Corneal Microcysts Common in Children Wearing Ortho-K Lenses During COVID-19 Lockdowns

Orthokeratology lens wearers run the risk of developing corneal microcysts if they sleep in their lenses longer than 10 hours.

Corneal microcysts were frequently observed in children wearing orthokeratology (ortho-k) lenses for myopia control during the COVID-19 lockdowns in Hong Kong, “probably due to lifestyle changes,” according to research published in Contact Lens and Anterior Eye. Higher myopia may be associated with a higher prevalence of corneal microcysts, the report suggests. 

This retrospective cross-sectional study included 95 children with myopia using ortho-k lenses who were examined by 1 of 3 independent investigators between March 2020 and September 2020.

All children included in the study were existing ortho-k wearers who had been treated for 4 months to 4 years. Study participants were instructed to wear their lenses every night and return for regular follow-up visits.

For children with corneal microcysts, the researchers retrieved and analyzed data from the baseline visit and the first visit at which the microcysts were observed. For children with no microcystic response, the researchers retrieved data from the baseline visit and the final visit within the study period.

The use of highly oxygen permeable lenses and frequent aftercare are necessary for ortho-k wearers, especially those with higher myopia.

Corneal microcysts were observed in 52.6% of children wearing ortho-k lenses. Overall, 100% (23/23) of participants with high myopia and 37.5% (27/72) of participants with low myopia were observed with corneal microcysts.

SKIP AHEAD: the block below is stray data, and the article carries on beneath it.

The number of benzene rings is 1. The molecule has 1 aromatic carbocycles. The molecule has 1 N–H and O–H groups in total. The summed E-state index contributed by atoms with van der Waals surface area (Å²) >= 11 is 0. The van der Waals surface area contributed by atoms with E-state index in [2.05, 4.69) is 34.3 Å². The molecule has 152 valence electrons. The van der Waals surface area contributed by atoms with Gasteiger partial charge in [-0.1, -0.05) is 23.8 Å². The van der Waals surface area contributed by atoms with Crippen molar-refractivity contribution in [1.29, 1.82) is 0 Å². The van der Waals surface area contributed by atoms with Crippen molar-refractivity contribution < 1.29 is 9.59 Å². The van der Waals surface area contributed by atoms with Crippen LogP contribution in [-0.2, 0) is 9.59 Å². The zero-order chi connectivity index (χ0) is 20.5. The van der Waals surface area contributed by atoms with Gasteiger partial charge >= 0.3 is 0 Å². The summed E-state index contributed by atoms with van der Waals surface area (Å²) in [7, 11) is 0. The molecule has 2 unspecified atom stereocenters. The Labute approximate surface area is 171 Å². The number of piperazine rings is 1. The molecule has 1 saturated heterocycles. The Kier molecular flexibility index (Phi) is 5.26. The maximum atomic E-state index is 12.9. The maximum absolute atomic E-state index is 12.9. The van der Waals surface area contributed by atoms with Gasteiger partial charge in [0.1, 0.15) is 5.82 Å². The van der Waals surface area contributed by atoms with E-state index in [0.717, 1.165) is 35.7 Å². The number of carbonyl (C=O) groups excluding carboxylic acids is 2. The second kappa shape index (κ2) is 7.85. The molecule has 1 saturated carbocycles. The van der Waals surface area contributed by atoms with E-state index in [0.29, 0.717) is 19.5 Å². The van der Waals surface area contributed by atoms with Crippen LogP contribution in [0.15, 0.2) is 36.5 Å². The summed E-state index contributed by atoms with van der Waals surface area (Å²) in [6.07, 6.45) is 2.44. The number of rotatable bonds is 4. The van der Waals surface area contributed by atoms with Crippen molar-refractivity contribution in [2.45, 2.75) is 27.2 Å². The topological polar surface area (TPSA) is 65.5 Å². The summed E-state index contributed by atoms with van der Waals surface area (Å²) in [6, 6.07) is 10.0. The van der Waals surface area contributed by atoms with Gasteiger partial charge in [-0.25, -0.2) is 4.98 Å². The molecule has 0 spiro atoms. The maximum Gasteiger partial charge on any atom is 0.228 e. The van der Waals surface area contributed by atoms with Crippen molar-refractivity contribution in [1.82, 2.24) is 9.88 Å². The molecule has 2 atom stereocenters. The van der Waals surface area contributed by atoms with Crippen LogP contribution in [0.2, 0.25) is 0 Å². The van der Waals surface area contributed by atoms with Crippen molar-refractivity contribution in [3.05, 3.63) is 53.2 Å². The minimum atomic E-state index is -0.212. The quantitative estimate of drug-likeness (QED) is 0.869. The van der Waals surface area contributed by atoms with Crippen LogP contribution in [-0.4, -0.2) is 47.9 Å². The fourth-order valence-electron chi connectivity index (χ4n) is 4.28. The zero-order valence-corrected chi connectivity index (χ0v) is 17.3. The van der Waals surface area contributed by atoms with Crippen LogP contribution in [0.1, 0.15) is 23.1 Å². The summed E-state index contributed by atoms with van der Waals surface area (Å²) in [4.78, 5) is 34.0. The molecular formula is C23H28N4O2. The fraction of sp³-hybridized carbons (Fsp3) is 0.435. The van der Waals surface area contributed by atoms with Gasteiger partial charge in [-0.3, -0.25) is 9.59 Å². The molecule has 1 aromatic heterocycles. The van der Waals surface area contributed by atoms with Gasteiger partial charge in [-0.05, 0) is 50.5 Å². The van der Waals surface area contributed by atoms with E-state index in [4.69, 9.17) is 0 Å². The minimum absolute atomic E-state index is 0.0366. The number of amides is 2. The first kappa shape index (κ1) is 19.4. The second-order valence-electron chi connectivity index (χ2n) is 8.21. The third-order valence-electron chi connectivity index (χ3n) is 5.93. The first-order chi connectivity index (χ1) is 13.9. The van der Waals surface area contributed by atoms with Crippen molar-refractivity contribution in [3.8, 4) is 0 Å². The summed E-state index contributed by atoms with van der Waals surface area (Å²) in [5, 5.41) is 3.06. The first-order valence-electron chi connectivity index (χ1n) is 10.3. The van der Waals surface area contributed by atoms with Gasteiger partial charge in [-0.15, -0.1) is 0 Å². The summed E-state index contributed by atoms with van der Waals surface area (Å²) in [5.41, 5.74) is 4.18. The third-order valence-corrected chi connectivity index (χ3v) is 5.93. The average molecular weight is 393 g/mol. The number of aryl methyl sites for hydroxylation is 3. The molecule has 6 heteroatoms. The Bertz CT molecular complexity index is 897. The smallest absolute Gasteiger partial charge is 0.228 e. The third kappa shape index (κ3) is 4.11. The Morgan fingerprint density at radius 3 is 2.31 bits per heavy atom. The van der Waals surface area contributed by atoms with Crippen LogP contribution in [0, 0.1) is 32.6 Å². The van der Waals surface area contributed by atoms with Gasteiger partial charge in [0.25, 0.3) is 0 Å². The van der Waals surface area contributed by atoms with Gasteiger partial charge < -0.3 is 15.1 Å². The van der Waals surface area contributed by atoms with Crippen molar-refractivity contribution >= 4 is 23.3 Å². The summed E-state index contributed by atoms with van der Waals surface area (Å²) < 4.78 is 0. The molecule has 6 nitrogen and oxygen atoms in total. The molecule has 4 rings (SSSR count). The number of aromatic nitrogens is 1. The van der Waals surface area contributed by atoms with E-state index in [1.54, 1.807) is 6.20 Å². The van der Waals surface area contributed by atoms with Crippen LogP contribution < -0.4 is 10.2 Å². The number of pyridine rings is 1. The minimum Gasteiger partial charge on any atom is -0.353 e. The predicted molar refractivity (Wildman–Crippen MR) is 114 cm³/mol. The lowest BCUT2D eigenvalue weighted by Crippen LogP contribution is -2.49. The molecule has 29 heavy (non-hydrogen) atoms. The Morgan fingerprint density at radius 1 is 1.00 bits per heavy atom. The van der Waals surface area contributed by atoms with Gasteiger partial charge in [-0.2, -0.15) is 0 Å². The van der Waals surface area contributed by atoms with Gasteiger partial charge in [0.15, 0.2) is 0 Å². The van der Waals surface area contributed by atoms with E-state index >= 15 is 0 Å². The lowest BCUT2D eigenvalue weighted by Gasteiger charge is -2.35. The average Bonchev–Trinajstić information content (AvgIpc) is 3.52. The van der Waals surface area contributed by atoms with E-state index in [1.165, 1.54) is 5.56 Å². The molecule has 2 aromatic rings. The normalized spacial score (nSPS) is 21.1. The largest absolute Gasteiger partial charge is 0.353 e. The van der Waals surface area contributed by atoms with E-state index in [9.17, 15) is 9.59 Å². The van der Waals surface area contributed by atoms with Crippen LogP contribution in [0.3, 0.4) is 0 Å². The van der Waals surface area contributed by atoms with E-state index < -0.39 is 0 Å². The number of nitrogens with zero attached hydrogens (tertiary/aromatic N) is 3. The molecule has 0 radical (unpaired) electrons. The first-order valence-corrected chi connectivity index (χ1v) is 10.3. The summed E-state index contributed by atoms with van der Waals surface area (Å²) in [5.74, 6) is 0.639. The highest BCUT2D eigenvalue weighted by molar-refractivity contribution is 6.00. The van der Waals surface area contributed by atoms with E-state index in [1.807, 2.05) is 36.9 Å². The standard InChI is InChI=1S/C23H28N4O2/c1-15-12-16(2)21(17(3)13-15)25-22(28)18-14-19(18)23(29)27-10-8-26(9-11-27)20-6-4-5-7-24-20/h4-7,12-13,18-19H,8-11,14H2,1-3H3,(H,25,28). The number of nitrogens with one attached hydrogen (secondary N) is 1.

Before the COVID-19 lockdowns, the researchers explain that patients with high myopia slept an average of 8.3±0.8 hours a night, but that during the lockdowns they slept 10.2±1.4 hours (Independent t test, P <.001), with nearly 3 quarters of patients sleeping more than 10 hours. However, no significant differences in sleep duration were noted between participants with low myopia.

Researchers suggest this lifestyle change could have increased the risk of corneal microcysts and suggest issuing reminders to not sleep with lenses longer than 10 hours.

Microcysts were mainly (86.0%) observed in the region of the inferior pigmented arc, typically originating in the inferior mid-peripheral cornea, and expanding over time into a semi- or whole annulus, the report notes. 

The univariate analyses showed that participants with low myopia with greater baseline myopia or topographic change at the treatment zone center tended to have a higher incidence of microcysts. 

In participants with low myopia, microcysts were more frequently observed in girls (48.8%) than boys (18.5%).

“Practitioners should examine ortho-k wearers with caution using a slit lamp with high magnification and illumination, especially the mid-peripheral cornea,” according to the study. “The use of highly oxygen permeable lenses and frequent aftercare are necessary for ortho-k wearers, especially those with higher myopia.”

Study limitations include the lack of recording of corneal microcysts before starting ortho-k treatment and the different sample sizes of the groups. 


Yang Y, Vincent SJ, Cheung SW, Guo B, Cho P, Efron N. Characteristics of corneal microcysts in Hong Kong children wearing orthokeratology. Cont Lens Anterior Eye. Published online August 23, 2023. doi:10.1016/j.clae.2023.102047